a < b if and only if a++ ≤ b.

I have to prove that a < b if and only if a++ ≤ b. I am using the book analysis 1 by Terence Tao, which unfortunately has no section for solutions of exercises.

both a and b are natural numbers, in this case, natural numbers start at 0. the notation a++ represent the successor of a number, for instance 0++ = 1 also, a <= b is defined as b = a + d, for some natural number d, and a < b is defined as a <= b and a != b I have tried to use the definition.

If a < b, then a != b and b = a + d, since a! = b, d > 0, then I tried to add 1 to both side and I got a++ < b++, which is obviously not what I have to prove, I have also tried with proof by contradiction but I didn't find any contradiction. Since I couldn't prove it, I tried with the converse theorem, if a++ <= b, then a < b, I used the fact that a < a++, and a++ <= b, a != a++, therefore a != b and by transitivity, a < b, I'm not sure if this is completely correct because I haven't proved yet that a < a++, and so far, the book hasn't mentioned that a < a++, though it is obvious. the axiom 2(peano's axioms) says that if a is a natural number, then a++ is also a natural number.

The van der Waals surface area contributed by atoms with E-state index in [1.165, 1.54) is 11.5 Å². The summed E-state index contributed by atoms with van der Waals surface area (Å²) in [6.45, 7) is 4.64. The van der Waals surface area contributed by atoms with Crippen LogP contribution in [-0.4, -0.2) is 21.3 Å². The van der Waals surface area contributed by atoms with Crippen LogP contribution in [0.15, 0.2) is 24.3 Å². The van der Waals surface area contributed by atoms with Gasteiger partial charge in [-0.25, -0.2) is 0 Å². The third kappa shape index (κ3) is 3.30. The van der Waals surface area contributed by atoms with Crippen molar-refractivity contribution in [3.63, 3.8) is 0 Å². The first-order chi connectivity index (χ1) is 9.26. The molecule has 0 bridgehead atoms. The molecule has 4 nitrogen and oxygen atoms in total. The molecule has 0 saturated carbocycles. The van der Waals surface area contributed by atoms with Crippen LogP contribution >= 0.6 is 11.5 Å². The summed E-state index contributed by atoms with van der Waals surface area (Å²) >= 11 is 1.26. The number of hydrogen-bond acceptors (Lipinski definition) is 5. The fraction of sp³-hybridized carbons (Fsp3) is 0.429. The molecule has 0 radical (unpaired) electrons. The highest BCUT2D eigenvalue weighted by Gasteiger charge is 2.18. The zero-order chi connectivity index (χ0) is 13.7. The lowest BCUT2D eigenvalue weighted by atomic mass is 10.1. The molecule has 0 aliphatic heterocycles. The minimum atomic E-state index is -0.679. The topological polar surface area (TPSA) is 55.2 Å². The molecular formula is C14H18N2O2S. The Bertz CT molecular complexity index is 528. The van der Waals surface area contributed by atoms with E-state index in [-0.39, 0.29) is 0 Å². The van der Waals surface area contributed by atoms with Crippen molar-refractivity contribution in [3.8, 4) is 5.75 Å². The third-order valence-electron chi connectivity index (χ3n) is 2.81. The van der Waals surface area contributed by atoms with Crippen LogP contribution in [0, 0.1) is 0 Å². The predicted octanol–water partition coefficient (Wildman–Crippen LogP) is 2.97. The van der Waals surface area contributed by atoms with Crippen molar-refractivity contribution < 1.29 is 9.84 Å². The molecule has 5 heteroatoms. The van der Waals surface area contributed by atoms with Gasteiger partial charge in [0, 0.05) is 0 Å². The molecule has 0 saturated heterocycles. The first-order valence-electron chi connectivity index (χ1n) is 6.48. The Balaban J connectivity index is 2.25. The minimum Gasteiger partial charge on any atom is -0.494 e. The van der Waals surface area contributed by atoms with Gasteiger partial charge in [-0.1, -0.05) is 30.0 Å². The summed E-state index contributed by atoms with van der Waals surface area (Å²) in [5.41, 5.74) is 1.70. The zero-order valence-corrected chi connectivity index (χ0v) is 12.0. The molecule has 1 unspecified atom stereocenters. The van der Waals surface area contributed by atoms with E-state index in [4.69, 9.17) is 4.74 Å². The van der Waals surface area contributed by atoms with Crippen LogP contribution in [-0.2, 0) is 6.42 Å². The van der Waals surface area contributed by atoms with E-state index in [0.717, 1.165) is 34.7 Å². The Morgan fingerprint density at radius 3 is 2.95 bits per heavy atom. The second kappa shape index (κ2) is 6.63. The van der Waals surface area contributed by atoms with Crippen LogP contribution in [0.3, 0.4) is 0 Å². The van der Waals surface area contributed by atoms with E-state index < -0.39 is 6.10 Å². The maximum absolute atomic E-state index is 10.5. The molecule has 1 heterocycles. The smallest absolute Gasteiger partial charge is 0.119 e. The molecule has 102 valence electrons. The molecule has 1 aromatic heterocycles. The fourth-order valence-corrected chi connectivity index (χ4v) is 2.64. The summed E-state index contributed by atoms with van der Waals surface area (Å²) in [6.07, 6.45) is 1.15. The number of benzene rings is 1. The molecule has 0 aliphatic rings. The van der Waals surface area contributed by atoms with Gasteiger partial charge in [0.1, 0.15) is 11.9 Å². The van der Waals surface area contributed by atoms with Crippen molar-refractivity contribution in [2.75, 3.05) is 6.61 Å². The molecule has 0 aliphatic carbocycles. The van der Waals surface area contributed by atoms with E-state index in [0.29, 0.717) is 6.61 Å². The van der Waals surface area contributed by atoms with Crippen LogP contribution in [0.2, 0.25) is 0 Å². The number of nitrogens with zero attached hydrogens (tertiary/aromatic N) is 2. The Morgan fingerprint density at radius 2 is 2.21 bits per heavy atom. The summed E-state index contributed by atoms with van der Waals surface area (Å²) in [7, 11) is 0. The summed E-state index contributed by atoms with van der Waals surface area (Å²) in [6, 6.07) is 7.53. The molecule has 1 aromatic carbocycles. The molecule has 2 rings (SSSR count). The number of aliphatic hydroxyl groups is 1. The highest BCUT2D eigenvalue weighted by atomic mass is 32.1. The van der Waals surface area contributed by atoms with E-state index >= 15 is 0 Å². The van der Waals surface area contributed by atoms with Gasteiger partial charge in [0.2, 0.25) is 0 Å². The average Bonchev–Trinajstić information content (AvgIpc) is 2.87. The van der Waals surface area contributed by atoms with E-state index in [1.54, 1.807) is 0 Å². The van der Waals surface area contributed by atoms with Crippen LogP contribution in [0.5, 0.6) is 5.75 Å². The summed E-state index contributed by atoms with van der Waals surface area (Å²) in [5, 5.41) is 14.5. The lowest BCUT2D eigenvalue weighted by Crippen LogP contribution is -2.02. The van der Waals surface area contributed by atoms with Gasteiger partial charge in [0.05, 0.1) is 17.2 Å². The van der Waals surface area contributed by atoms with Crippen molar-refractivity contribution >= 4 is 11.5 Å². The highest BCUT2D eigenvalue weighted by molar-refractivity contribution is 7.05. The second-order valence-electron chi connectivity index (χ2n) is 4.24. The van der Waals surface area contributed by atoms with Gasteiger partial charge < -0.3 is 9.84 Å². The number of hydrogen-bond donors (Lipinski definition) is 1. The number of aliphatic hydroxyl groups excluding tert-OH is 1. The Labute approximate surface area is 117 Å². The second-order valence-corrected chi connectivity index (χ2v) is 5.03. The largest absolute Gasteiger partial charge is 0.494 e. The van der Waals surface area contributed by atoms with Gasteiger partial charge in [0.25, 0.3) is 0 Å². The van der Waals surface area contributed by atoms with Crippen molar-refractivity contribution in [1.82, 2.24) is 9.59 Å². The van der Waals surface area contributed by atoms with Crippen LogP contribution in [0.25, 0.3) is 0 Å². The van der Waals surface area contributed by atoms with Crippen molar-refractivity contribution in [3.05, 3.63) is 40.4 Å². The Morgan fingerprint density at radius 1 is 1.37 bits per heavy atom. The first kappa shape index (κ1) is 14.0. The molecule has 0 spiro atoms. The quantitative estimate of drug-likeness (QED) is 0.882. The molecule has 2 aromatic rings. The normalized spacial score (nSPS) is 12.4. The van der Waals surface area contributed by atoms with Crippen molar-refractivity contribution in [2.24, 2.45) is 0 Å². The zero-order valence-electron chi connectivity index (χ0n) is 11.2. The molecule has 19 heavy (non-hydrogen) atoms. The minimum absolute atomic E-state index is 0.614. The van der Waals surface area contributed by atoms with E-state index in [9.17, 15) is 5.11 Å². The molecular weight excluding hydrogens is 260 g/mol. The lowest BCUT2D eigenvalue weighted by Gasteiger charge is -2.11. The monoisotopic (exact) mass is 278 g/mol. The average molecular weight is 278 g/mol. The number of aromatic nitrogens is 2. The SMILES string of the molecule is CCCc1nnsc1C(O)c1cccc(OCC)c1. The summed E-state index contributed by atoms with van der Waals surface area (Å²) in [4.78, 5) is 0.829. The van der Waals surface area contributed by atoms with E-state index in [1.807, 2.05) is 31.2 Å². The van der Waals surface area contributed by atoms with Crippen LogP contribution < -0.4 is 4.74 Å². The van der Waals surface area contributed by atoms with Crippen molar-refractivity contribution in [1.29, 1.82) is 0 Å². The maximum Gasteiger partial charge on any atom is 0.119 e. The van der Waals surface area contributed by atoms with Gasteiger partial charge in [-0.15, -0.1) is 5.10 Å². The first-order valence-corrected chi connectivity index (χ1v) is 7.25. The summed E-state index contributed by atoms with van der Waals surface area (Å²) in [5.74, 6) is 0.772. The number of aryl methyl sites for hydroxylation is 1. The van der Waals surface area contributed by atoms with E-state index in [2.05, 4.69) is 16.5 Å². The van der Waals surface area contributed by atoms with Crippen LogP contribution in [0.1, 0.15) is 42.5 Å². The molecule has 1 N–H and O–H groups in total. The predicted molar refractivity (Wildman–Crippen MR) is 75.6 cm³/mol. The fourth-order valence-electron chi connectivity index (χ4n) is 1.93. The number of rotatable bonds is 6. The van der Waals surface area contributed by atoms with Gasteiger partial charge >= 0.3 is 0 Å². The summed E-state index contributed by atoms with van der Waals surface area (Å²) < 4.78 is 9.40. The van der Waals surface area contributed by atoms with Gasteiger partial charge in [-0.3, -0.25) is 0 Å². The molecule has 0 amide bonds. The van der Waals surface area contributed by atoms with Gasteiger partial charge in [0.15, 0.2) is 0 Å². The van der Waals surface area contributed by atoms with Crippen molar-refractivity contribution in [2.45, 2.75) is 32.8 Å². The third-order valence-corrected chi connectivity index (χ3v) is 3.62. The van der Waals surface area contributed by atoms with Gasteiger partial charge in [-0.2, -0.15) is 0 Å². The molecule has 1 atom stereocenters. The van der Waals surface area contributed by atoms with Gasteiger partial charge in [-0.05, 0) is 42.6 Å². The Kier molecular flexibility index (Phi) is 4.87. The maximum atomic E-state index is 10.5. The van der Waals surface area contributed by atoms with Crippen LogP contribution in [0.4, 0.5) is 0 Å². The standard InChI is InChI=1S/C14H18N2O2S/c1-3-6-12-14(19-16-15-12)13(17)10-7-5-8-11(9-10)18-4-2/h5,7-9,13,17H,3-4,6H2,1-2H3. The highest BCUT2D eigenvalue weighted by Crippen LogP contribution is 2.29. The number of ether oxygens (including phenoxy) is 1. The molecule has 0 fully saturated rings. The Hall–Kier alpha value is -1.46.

• What is the definition of order? That is, what is the definition of “$a\lt b$”? – Arturo Magidin May 17 at 23:30
• a < b is defined as a <= b and a!= b and a <= b is defined as b = a + d for some natural number d – Donlans Donlans May 17 at 23:46

You have $$b=a+d$$ for some $$d$$, with $$d\gt 0$$. Since $$d\gt 0$$, it is a successor, so $$d=c\mathrm{++}$$ for some $$c\geq 0$$. Thus, $$b = a+d = a+(c\mathrm{++}) = (a+c)\mathrm{++} \geq a\mathrm{++}$$ since $$a+c\geq a$$.